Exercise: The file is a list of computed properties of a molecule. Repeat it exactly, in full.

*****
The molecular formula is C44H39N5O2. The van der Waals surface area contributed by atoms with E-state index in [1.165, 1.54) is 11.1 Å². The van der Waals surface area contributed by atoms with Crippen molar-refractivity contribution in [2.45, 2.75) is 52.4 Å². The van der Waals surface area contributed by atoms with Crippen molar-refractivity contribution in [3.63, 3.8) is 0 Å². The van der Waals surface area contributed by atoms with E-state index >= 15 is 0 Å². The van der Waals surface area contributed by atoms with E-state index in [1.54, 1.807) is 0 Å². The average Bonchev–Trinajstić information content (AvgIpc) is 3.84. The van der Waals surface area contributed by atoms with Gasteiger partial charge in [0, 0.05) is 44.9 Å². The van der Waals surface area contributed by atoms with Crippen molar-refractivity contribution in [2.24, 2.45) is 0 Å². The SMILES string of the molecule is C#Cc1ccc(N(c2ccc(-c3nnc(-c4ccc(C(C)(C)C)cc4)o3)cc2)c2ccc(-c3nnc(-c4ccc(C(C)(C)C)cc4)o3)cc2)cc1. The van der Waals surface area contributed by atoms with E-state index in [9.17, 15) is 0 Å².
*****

The molecular formula is C44H39N5O2. The van der Waals surface area contributed by atoms with E-state index in [1.165, 1.54) is 11.1 Å². The van der Waals surface area contributed by atoms with Crippen molar-refractivity contribution in [2.45, 2.75) is 52.4 Å². The van der Waals surface area contributed by atoms with Crippen molar-refractivity contribution in [3.63, 3.8) is 0 Å². The van der Waals surface area contributed by atoms with E-state index >= 15 is 0 Å². The van der Waals surface area contributed by atoms with E-state index in [1.54, 1.807) is 0 Å². The average Bonchev–Trinajstić information content (AvgIpc) is 3.84. The van der Waals surface area contributed by atoms with Gasteiger partial charge in [0, 0.05) is 44.9 Å². The van der Waals surface area contributed by atoms with Crippen molar-refractivity contribution in [2.24, 2.45) is 0 Å². The SMILES string of the molecule is C#Cc1ccc(N(c2ccc(-c3nnc(-c4ccc(C(C)(C)C)cc4)o3)cc2)c2ccc(-c3nnc(-c4ccc(C(C)(C)C)cc4)o3)cc2)cc1. The van der Waals surface area contributed by atoms with E-state index in [9.17, 15) is 0 Å².